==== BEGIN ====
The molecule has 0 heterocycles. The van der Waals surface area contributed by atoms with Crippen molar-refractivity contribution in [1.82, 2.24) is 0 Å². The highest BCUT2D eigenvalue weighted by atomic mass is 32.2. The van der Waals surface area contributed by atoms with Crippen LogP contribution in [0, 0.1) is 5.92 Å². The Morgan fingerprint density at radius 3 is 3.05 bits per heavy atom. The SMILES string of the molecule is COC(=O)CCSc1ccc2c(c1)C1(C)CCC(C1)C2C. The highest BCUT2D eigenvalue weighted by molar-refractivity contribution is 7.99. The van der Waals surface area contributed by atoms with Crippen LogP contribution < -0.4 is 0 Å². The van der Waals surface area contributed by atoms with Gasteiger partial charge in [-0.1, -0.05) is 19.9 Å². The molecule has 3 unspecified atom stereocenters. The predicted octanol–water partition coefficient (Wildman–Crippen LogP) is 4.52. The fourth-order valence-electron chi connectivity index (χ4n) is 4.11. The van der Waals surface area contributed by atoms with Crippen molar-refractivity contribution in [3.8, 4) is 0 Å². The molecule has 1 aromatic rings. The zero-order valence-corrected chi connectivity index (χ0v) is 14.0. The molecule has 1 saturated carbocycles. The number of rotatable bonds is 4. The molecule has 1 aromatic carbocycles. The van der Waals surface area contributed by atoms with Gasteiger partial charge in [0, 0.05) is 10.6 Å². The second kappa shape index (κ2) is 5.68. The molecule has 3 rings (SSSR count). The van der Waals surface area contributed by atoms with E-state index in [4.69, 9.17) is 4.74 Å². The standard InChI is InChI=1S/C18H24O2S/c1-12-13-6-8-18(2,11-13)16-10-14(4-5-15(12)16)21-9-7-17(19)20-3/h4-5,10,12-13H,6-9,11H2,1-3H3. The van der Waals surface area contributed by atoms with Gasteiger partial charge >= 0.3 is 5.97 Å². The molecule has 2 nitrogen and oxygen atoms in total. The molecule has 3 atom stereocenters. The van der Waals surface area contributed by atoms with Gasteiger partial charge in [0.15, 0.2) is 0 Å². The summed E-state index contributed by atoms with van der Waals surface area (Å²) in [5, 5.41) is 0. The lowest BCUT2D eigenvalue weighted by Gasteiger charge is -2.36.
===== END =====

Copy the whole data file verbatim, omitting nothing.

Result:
The molecule has 0 heterocycles. The van der Waals surface area contributed by atoms with Crippen molar-refractivity contribution in [1.82, 2.24) is 0 Å². The highest BCUT2D eigenvalue weighted by atomic mass is 32.2. The van der Waals surface area contributed by atoms with Crippen LogP contribution in [0, 0.1) is 5.92 Å². The Morgan fingerprint density at radius 3 is 3.05 bits per heavy atom. The SMILES string of the molecule is COC(=O)CCSc1ccc2c(c1)C1(C)CCC(C1)C2C. The highest BCUT2D eigenvalue weighted by molar-refractivity contribution is 7.99. The van der Waals surface area contributed by atoms with Crippen LogP contribution < -0.4 is 0 Å². The van der Waals surface area contributed by atoms with Gasteiger partial charge in [-0.1, -0.05) is 19.9 Å². The molecule has 3 unspecified atom stereocenters. The predicted octanol–water partition coefficient (Wildman–Crippen LogP) is 4.52. The fourth-order valence-electron chi connectivity index (χ4n) is 4.11. The van der Waals surface area contributed by atoms with Crippen molar-refractivity contribution in [3.8, 4) is 0 Å². The molecule has 1 aromatic rings. The zero-order valence-corrected chi connectivity index (χ0v) is 14.0. The molecule has 1 saturated carbocycles. The number of rotatable bonds is 4. The molecule has 1 aromatic carbocycles. The van der Waals surface area contributed by atoms with Gasteiger partial charge in [0, 0.05) is 10.6 Å². The second kappa shape index (κ2) is 5.68. The molecule has 3 rings (SSSR count). The van der Waals surface area contributed by atoms with E-state index in [4.69, 9.17) is 4.74 Å². The standard InChI is InChI=1S/C18H24O2S/c1-12-13-6-8-18(2,11-13)16-10-14(4-5-15(12)16)21-9-7-17(19)20-3/h4-5,10,12-13H,6-9,11H2,1-3H3. The van der Waals surface area contributed by atoms with Gasteiger partial charge >= 0.3 is 5.97 Å². The molecule has 2 nitrogen and oxygen atoms in total. The molecule has 3 atom stereocenters. The van der Waals surface area contributed by atoms with Gasteiger partial charge in [0.15, 0.2) is 0 Å². The summed E-state index contributed by atoms with van der Waals surface area (Å²) in [5, 5.41) is 0. The lowest BCUT2D eigenvalue weighted by Gasteiger charge is -2.36.